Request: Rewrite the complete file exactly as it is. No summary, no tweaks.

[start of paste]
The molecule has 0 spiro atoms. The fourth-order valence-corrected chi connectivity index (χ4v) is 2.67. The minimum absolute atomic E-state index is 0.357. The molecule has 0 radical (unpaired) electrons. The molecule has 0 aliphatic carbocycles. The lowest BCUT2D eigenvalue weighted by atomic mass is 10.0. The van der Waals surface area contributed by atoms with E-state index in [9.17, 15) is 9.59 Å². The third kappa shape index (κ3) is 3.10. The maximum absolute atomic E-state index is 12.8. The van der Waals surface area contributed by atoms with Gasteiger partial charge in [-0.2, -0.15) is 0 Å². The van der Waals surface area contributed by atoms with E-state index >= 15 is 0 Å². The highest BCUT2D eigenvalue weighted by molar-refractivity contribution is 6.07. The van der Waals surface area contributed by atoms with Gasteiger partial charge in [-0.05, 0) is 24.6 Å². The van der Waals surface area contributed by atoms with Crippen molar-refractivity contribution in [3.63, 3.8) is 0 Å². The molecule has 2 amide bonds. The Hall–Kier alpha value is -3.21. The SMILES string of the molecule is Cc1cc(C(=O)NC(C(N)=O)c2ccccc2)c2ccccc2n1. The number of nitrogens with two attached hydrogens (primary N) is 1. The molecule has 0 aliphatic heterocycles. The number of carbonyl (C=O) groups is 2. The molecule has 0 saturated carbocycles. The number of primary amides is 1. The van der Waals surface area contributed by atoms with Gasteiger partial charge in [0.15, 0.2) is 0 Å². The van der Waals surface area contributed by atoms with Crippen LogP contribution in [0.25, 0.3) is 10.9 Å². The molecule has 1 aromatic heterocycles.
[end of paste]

The molecule has 0 spiro atoms. The fourth-order valence-corrected chi connectivity index (χ4v) is 2.67. The minimum absolute atomic E-state index is 0.357. The molecule has 0 radical (unpaired) electrons. The molecule has 0 aliphatic carbocycles. The lowest BCUT2D eigenvalue weighted by atomic mass is 10.0. The van der Waals surface area contributed by atoms with E-state index in [9.17, 15) is 9.59 Å². The third kappa shape index (κ3) is 3.10. The maximum absolute atomic E-state index is 12.8. The van der Waals surface area contributed by atoms with Gasteiger partial charge in [-0.2, -0.15) is 0 Å². The van der Waals surface area contributed by atoms with E-state index >= 15 is 0 Å². The highest BCUT2D eigenvalue weighted by molar-refractivity contribution is 6.07. The van der Waals surface area contributed by atoms with Gasteiger partial charge in [-0.05, 0) is 24.6 Å². The van der Waals surface area contributed by atoms with Crippen molar-refractivity contribution in [3.63, 3.8) is 0 Å². The molecule has 2 amide bonds. The Hall–Kier alpha value is -3.21. The SMILES string of the molecule is Cc1cc(C(=O)NC(C(N)=O)c2ccccc2)c2ccccc2n1. The number of nitrogens with two attached hydrogens (primary N) is 1. The molecule has 0 aliphatic heterocycles. The number of carbonyl (C=O) groups is 2. The molecule has 0 saturated carbocycles. The number of primary amides is 1. The van der Waals surface area contributed by atoms with Gasteiger partial charge in [0.15, 0.2) is 0 Å². The van der Waals surface area contributed by atoms with Crippen LogP contribution in [0.25, 0.3) is 10.9 Å². The molecule has 1 aromatic heterocycles.